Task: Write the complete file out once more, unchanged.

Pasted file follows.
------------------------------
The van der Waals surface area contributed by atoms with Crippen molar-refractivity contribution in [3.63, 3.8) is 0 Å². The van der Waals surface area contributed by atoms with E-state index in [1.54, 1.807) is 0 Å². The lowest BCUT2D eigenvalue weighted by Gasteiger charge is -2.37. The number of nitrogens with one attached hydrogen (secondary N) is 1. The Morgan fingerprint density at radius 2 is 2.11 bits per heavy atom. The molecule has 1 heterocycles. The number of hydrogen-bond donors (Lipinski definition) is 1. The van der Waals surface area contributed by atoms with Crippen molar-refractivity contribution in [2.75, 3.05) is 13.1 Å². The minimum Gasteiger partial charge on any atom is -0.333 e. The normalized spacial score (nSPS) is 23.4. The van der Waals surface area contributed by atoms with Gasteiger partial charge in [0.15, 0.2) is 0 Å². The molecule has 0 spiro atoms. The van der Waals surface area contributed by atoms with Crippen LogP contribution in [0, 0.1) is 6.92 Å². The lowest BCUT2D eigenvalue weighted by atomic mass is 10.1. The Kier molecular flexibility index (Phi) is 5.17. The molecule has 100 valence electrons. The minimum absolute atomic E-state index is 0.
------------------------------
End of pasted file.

The van der Waals surface area contributed by atoms with Crippen molar-refractivity contribution in [3.63, 3.8) is 0 Å². The van der Waals surface area contributed by atoms with E-state index in [1.54, 1.807) is 0 Å². The lowest BCUT2D eigenvalue weighted by Gasteiger charge is -2.37. The number of nitrogens with one attached hydrogen (secondary N) is 1. The Morgan fingerprint density at radius 2 is 2.11 bits per heavy atom. The molecule has 1 heterocycles. The number of hydrogen-bond donors (Lipinski definition) is 1. The van der Waals surface area contributed by atoms with Crippen molar-refractivity contribution in [2.75, 3.05) is 13.1 Å². The minimum Gasteiger partial charge on any atom is -0.333 e. The normalized spacial score (nSPS) is 23.4. The van der Waals surface area contributed by atoms with Gasteiger partial charge in [0.15, 0.2) is 0 Å². The molecule has 0 spiro atoms. The van der Waals surface area contributed by atoms with Crippen LogP contribution in [0, 0.1) is 6.92 Å². The lowest BCUT2D eigenvalue weighted by atomic mass is 10.1. The Kier molecular flexibility index (Phi) is 5.17. The molecule has 100 valence electrons. The minimum absolute atomic E-state index is 0.